We all enjoy car-free days, when festivals, family events, cyclists and pedestrians take over the roads in cities. All this reminds us that the streets used to be a place of community life, and that we didn’t just pass through them on our way to distant destinations. Feeling safe and secure is a prerequisite for community life, and Commsignia wants to help make this happen.

It’s important to add that it’s easy to think of Vehicle-to-Everything (V2X) technology as car-centric, but in fact we’re trying to involve every single road user in the V2X ecosystem. Besides vehicles, V2X provides improved road safety for pedestrians, bicyclists and micromobility.

V2X helps road users be aware they are sharing the road with others.

Although cars stop for this one day, there are some vehicles that need to be on the road at all times. One example is public transport, where V2X helps to ensure smooth journeys.

If buses have to stop less often at traffic lights because V2X gives them a clear path through the intersection, their fuel consumption is significantly reduced and they emit fewer pollutants.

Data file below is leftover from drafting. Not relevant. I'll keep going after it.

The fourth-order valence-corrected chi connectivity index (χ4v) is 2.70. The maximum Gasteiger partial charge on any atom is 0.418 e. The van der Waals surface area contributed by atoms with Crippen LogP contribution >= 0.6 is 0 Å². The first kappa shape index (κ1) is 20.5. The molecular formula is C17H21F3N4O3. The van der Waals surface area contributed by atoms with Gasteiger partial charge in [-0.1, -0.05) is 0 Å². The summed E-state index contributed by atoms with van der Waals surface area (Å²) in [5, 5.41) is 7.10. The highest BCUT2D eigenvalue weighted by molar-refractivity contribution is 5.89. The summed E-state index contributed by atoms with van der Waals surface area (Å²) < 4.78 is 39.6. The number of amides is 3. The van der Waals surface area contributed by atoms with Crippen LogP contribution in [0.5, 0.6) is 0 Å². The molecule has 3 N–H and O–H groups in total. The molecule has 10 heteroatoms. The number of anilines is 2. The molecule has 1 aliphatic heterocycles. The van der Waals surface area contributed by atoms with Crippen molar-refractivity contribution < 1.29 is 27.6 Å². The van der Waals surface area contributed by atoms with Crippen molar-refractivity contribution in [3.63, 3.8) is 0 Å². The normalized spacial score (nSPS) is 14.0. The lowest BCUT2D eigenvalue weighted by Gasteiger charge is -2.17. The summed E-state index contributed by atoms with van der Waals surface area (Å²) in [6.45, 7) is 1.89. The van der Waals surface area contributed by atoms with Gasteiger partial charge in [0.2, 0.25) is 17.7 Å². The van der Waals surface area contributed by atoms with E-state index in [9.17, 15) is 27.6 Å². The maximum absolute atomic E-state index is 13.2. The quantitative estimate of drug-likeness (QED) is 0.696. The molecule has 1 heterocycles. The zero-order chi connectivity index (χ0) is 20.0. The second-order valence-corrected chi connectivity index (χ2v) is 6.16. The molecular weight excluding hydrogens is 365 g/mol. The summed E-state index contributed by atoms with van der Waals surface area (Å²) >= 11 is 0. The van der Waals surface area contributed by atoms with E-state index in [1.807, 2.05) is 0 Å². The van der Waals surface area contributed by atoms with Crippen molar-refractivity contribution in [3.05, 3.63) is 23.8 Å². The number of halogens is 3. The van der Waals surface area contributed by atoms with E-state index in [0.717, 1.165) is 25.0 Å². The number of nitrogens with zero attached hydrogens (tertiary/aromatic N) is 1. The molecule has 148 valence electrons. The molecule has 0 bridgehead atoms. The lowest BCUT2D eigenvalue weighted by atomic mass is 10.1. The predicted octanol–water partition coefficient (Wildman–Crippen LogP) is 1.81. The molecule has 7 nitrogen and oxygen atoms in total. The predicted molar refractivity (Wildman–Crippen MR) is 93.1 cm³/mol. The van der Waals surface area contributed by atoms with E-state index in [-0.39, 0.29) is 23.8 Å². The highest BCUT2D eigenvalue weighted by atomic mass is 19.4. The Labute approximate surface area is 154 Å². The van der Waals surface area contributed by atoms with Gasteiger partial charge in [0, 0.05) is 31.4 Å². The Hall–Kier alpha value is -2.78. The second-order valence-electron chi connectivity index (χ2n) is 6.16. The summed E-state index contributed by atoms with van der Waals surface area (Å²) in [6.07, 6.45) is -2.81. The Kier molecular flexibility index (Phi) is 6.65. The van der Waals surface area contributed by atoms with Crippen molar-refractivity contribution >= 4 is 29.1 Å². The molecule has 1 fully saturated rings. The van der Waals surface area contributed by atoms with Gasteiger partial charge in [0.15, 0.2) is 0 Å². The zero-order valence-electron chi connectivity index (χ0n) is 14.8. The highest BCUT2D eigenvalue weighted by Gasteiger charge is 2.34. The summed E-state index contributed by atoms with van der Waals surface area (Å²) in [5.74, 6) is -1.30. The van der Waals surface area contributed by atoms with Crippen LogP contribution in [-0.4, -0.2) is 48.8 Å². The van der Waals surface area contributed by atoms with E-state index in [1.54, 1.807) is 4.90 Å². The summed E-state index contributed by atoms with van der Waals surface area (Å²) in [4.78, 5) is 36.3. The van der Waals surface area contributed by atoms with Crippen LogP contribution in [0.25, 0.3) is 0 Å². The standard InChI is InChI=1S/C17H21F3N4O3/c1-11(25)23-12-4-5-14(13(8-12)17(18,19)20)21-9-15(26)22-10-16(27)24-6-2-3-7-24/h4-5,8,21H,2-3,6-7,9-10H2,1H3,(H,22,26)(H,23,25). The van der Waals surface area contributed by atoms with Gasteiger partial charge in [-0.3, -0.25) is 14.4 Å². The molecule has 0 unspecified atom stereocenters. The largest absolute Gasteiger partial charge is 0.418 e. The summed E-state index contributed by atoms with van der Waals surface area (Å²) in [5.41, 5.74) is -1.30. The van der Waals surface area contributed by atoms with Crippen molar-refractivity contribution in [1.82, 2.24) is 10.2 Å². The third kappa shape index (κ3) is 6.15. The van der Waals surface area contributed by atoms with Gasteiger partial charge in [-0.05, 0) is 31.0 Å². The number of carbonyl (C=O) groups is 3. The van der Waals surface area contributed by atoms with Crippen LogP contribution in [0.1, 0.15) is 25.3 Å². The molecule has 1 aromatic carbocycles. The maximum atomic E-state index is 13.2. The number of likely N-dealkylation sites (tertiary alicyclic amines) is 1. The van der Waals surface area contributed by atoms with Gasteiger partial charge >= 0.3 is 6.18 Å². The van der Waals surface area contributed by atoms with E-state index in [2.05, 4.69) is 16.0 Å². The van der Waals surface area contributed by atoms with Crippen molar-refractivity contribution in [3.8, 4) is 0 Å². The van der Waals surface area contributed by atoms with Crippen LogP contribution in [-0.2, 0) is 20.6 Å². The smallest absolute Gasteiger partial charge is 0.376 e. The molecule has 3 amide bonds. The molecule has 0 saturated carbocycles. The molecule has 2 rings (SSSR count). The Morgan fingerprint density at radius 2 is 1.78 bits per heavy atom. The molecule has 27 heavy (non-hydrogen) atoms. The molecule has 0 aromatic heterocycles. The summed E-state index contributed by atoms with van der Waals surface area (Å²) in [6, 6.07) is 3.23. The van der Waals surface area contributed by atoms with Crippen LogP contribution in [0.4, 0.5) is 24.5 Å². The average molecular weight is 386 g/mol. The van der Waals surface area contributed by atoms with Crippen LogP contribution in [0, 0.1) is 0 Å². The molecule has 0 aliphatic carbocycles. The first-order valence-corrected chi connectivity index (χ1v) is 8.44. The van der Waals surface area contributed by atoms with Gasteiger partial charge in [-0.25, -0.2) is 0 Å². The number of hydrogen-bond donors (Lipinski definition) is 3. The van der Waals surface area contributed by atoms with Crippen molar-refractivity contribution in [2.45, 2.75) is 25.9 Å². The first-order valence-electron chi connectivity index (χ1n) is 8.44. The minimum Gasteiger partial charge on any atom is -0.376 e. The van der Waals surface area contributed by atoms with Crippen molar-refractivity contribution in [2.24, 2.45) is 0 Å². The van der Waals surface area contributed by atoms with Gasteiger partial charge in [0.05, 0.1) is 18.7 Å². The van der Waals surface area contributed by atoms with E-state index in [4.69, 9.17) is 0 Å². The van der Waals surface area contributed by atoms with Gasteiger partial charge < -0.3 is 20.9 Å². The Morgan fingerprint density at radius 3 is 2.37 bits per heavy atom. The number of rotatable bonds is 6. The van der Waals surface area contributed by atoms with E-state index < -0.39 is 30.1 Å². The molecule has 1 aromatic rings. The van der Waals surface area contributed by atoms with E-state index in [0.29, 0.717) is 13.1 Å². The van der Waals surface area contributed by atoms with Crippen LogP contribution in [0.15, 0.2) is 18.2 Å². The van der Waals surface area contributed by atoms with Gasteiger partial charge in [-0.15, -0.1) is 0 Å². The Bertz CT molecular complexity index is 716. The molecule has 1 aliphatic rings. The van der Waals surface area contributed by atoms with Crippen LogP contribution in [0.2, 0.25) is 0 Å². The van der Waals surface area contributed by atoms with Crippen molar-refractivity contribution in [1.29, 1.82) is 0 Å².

Goods trucks also need to keep moving. Advanced V2X applications such as platooning help freight trucks travel very close together with minimal drag.

Vehicle communications coordinate huge vehicles for better fuel efficiency

It is worth noting that the initiative for a car-free world day was originally triggered by the 1973 oil crisis, and today there are again serious fuel supply problems. Climate change and emissions are also issues that are being addressed by cities and transport managers around the world. 

V2X is here to help address these issues and move us towards a more efficient, safer and cleaner world.

Build Safe Streets and Roads for All with V2X solutions

More than ten thousand road fatalities happened at intersections last year in the United States, most of them in urban areas. Speeding and multi-vehicle crashes also greatly contribute to poor road safety.